Between the 20 minute missions, players spend their hard-earned rewards on upgrading their mechs and equipment. Construct your mech according to your play-style and team role. Over the course of the campaign teams will strive to accomplish objectives for their faction in order to become the ultimate Ravens. Bad Crow Games
The biggest innovation is the LED laser pointers that are built into the bases of the miniatures that allow players to quickly and immediately establish line of sight. Many players who have played tactical games such as Descent or Imperial Assault know that “line of sight,” or the ability to know whether you’re legally able to attack your opponent from where your mini stands, can be a complicated, annoying thing to keep track of. Personally, I love the idea of being able to instantaneously judge your line of sight from a laser. I think that will go a long way in helping the game stay true to its console counterparts.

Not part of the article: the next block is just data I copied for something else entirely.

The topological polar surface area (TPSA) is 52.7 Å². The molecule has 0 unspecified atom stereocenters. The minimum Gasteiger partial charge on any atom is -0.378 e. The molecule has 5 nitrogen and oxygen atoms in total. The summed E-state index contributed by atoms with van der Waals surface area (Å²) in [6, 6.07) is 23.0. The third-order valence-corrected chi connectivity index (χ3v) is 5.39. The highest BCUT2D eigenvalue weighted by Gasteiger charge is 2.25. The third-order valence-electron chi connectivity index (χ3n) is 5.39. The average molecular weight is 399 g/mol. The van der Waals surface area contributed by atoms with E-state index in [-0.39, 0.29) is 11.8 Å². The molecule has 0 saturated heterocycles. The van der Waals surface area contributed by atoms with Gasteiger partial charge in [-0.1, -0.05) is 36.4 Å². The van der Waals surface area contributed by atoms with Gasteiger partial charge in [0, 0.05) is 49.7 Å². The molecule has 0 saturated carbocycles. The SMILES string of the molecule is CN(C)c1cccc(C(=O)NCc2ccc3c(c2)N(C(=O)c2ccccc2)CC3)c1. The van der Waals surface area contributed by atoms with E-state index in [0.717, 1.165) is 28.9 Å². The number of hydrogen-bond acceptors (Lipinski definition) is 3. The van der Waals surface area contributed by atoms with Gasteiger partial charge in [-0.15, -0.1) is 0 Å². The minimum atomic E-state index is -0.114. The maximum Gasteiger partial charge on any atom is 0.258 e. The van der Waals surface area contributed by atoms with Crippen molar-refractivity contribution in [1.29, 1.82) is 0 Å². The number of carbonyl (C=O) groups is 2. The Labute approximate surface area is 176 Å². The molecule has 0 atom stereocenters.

One concern I had about the laser mechanics were the price–sure, it’s a cool thing, but will it make the game overly expensive? Furthermore, would the high price deter people from funding the game, resulting in an overly ambitious, failed Kickstarter? Well, there’s a $150,000 worth of backers who don’t seem to have a problem with it. The game has already reached 200% funding of its already ambitious $75,000 goal. It is worth noting here that you’re likely to get the game cheaper if you back now. According to the developers:
“We are excited to bring this new game system to the public. This campaign has been designed to provide substantial benefits to the KS backers through dramatically lower costs, priority delivery and exclusive rewards. In addition this campaign will be used to improve the quality and content of the game at every turn.